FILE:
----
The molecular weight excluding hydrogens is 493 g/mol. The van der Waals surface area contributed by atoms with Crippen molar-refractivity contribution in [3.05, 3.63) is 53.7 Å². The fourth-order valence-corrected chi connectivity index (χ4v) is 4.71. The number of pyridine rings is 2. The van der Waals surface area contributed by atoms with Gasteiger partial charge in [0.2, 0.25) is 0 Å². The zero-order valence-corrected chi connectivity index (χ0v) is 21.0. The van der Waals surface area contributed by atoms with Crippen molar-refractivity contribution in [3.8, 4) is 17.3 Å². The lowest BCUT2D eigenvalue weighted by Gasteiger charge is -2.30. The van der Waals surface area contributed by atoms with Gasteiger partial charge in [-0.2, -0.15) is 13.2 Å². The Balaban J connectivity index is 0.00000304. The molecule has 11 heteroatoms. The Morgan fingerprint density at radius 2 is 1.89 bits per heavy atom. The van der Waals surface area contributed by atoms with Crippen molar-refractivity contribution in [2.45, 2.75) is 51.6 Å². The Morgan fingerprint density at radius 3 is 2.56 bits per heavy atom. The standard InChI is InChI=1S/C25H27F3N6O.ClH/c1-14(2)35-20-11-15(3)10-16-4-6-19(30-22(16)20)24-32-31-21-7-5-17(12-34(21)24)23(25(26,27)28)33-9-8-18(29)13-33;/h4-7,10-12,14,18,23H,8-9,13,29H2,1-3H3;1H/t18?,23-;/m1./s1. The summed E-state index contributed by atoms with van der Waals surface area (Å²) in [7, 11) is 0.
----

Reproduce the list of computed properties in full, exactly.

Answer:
The molecular weight excluding hydrogens is 493 g/mol. The van der Waals surface area contributed by atoms with Crippen molar-refractivity contribution in [3.05, 3.63) is 53.7 Å². The fourth-order valence-corrected chi connectivity index (χ4v) is 4.71. The number of pyridine rings is 2. The van der Waals surface area contributed by atoms with Gasteiger partial charge in [0.2, 0.25) is 0 Å². The zero-order valence-corrected chi connectivity index (χ0v) is 21.0. The van der Waals surface area contributed by atoms with Crippen molar-refractivity contribution in [3.8, 4) is 17.3 Å². The lowest BCUT2D eigenvalue weighted by Gasteiger charge is -2.30. The van der Waals surface area contributed by atoms with Gasteiger partial charge in [-0.2, -0.15) is 13.2 Å². The Balaban J connectivity index is 0.00000304. The molecule has 11 heteroatoms. The Morgan fingerprint density at radius 2 is 1.89 bits per heavy atom. The van der Waals surface area contributed by atoms with Crippen molar-refractivity contribution in [2.45, 2.75) is 51.6 Å². The Morgan fingerprint density at radius 3 is 2.56 bits per heavy atom. The standard InChI is InChI=1S/C25H27F3N6O.ClH/c1-14(2)35-20-11-15(3)10-16-4-6-19(30-22(16)20)24-32-31-21-7-5-17(12-34(21)24)23(25(26,27)28)33-9-8-18(29)13-33;/h4-7,10-12,14,18,23H,8-9,13,29H2,1-3H3;1H/t18?,23-;/m1./s1. The summed E-state index contributed by atoms with van der Waals surface area (Å²) in [7, 11) is 0.